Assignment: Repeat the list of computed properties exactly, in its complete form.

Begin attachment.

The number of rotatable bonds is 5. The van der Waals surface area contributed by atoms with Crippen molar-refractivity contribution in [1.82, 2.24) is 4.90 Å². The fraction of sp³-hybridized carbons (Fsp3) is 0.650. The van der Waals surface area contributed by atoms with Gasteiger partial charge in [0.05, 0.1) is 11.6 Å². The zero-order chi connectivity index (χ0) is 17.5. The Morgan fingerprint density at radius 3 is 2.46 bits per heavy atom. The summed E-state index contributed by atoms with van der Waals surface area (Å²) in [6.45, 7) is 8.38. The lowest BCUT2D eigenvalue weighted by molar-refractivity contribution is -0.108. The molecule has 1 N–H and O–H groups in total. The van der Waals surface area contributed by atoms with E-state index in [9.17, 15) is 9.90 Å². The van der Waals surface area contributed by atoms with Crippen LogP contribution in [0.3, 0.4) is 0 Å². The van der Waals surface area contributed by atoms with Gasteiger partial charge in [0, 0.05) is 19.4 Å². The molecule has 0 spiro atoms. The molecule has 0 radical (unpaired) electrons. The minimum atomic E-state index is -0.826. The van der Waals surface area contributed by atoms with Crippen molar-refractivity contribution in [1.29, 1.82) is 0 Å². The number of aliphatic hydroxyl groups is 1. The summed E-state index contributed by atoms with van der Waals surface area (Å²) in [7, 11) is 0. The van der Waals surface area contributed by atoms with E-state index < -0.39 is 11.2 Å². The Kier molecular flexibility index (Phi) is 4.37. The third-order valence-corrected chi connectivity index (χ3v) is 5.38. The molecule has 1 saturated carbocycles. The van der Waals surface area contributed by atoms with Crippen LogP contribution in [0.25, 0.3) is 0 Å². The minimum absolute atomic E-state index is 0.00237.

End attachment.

The number of rotatable bonds is 5. The van der Waals surface area contributed by atoms with Crippen molar-refractivity contribution in [1.82, 2.24) is 4.90 Å². The fraction of sp³-hybridized carbons (Fsp3) is 0.650. The van der Waals surface area contributed by atoms with Gasteiger partial charge in [0.05, 0.1) is 11.6 Å². The zero-order chi connectivity index (χ0) is 17.5. The Morgan fingerprint density at radius 3 is 2.46 bits per heavy atom. The summed E-state index contributed by atoms with van der Waals surface area (Å²) in [6.45, 7) is 8.38. The lowest BCUT2D eigenvalue weighted by molar-refractivity contribution is -0.108. The molecule has 1 N–H and O–H groups in total. The van der Waals surface area contributed by atoms with E-state index in [9.17, 15) is 9.90 Å². The van der Waals surface area contributed by atoms with Crippen LogP contribution in [0.3, 0.4) is 0 Å². The van der Waals surface area contributed by atoms with Gasteiger partial charge in [0, 0.05) is 19.4 Å². The molecule has 0 spiro atoms. The molecule has 0 radical (unpaired) electrons. The minimum atomic E-state index is -0.826. The van der Waals surface area contributed by atoms with Crippen molar-refractivity contribution in [1.29, 1.82) is 0 Å². The number of aliphatic hydroxyl groups is 1. The summed E-state index contributed by atoms with van der Waals surface area (Å²) in [7, 11) is 0. The van der Waals surface area contributed by atoms with E-state index < -0.39 is 11.2 Å². The Kier molecular flexibility index (Phi) is 4.37. The third-order valence-corrected chi connectivity index (χ3v) is 5.38. The molecule has 1 saturated carbocycles. The van der Waals surface area contributed by atoms with Crippen LogP contribution in [0.25, 0.3) is 0 Å². The minimum absolute atomic E-state index is 0.00237.